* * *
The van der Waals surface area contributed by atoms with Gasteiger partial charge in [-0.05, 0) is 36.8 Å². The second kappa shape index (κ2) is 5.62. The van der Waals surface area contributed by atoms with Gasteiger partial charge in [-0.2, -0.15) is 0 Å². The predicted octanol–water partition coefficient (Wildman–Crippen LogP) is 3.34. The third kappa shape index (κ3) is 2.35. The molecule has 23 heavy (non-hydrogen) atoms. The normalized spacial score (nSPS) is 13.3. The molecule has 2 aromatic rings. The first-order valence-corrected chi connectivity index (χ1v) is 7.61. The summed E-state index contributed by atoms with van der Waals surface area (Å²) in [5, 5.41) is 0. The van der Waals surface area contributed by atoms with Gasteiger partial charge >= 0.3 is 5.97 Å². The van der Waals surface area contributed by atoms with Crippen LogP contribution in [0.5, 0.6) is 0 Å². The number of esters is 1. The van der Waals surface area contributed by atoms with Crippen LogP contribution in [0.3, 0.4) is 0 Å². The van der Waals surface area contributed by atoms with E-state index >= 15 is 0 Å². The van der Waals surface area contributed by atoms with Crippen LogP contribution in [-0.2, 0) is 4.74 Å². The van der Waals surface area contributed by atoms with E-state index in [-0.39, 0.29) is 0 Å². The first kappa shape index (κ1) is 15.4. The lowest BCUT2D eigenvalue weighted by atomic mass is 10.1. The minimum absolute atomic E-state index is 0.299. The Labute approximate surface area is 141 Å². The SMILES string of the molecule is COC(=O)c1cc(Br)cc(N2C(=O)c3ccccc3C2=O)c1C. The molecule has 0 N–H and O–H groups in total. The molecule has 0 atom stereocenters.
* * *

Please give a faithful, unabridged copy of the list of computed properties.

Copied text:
The van der Waals surface area contributed by atoms with Gasteiger partial charge in [-0.05, 0) is 36.8 Å². The second kappa shape index (κ2) is 5.62. The van der Waals surface area contributed by atoms with Gasteiger partial charge in [-0.2, -0.15) is 0 Å². The predicted octanol–water partition coefficient (Wildman–Crippen LogP) is 3.34. The third kappa shape index (κ3) is 2.35. The molecule has 23 heavy (non-hydrogen) atoms. The normalized spacial score (nSPS) is 13.3. The molecule has 2 aromatic rings. The first-order valence-corrected chi connectivity index (χ1v) is 7.61. The summed E-state index contributed by atoms with van der Waals surface area (Å²) in [5, 5.41) is 0. The van der Waals surface area contributed by atoms with Gasteiger partial charge >= 0.3 is 5.97 Å². The van der Waals surface area contributed by atoms with Crippen LogP contribution in [0.5, 0.6) is 0 Å². The number of esters is 1. The van der Waals surface area contributed by atoms with Crippen LogP contribution in [0.3, 0.4) is 0 Å². The van der Waals surface area contributed by atoms with E-state index >= 15 is 0 Å². The van der Waals surface area contributed by atoms with Crippen LogP contribution in [-0.2, 0) is 4.74 Å². The van der Waals surface area contributed by atoms with E-state index in [-0.39, 0.29) is 0 Å². The first kappa shape index (κ1) is 15.4. The lowest BCUT2D eigenvalue weighted by atomic mass is 10.1. The minimum absolute atomic E-state index is 0.299. The Labute approximate surface area is 141 Å². The SMILES string of the molecule is COC(=O)c1cc(Br)cc(N2C(=O)c3ccccc3C2=O)c1C. The molecule has 0 N–H and O–H groups in total. The molecule has 0 atom stereocenters.